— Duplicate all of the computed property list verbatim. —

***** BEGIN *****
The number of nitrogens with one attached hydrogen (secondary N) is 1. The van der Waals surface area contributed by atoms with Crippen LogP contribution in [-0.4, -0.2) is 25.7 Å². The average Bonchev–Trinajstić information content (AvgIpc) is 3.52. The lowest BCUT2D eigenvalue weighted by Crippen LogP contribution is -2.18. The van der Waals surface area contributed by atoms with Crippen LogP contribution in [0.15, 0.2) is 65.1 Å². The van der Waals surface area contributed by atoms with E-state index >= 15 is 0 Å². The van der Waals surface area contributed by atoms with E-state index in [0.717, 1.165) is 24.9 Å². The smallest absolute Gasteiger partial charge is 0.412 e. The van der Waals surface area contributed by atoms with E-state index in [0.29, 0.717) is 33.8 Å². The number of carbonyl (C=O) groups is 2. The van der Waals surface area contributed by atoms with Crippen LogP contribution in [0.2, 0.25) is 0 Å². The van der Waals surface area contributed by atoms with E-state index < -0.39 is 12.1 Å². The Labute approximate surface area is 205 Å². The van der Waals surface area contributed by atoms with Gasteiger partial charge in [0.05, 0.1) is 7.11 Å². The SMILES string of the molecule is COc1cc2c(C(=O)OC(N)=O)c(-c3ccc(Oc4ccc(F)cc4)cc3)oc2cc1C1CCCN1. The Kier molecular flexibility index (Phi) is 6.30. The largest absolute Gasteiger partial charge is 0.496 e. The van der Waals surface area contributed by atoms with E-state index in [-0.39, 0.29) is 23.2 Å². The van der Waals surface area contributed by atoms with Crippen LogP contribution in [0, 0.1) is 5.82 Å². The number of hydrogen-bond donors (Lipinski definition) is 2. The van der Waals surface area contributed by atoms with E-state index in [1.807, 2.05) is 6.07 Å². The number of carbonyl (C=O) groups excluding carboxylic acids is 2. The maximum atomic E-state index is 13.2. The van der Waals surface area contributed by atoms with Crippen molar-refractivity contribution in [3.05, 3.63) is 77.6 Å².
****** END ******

The number of nitrogens with one attached hydrogen (secondary N) is 1. The van der Waals surface area contributed by atoms with Crippen LogP contribution in [-0.4, -0.2) is 25.7 Å². The average Bonchev–Trinajstić information content (AvgIpc) is 3.52. The lowest BCUT2D eigenvalue weighted by Crippen LogP contribution is -2.18. The van der Waals surface area contributed by atoms with Crippen LogP contribution in [0.15, 0.2) is 65.1 Å². The van der Waals surface area contributed by atoms with E-state index >= 15 is 0 Å². The van der Waals surface area contributed by atoms with E-state index in [0.717, 1.165) is 24.9 Å². The smallest absolute Gasteiger partial charge is 0.412 e. The van der Waals surface area contributed by atoms with E-state index in [0.29, 0.717) is 33.8 Å². The number of carbonyl (C=O) groups is 2. The van der Waals surface area contributed by atoms with Crippen LogP contribution in [0.2, 0.25) is 0 Å². The van der Waals surface area contributed by atoms with E-state index < -0.39 is 12.1 Å². The Labute approximate surface area is 205 Å². The van der Waals surface area contributed by atoms with Gasteiger partial charge in [0.05, 0.1) is 7.11 Å². The SMILES string of the molecule is COc1cc2c(C(=O)OC(N)=O)c(-c3ccc(Oc4ccc(F)cc4)cc3)oc2cc1C1CCCN1. The Kier molecular flexibility index (Phi) is 6.30. The largest absolute Gasteiger partial charge is 0.496 e. The van der Waals surface area contributed by atoms with E-state index in [-0.39, 0.29) is 23.2 Å². The van der Waals surface area contributed by atoms with Crippen LogP contribution in [0, 0.1) is 5.82 Å². The number of hydrogen-bond donors (Lipinski definition) is 2. The van der Waals surface area contributed by atoms with E-state index in [1.807, 2.05) is 6.07 Å². The number of carbonyl (C=O) groups excluding carboxylic acids is 2. The maximum atomic E-state index is 13.2. The van der Waals surface area contributed by atoms with Crippen molar-refractivity contribution in [3.05, 3.63) is 77.6 Å².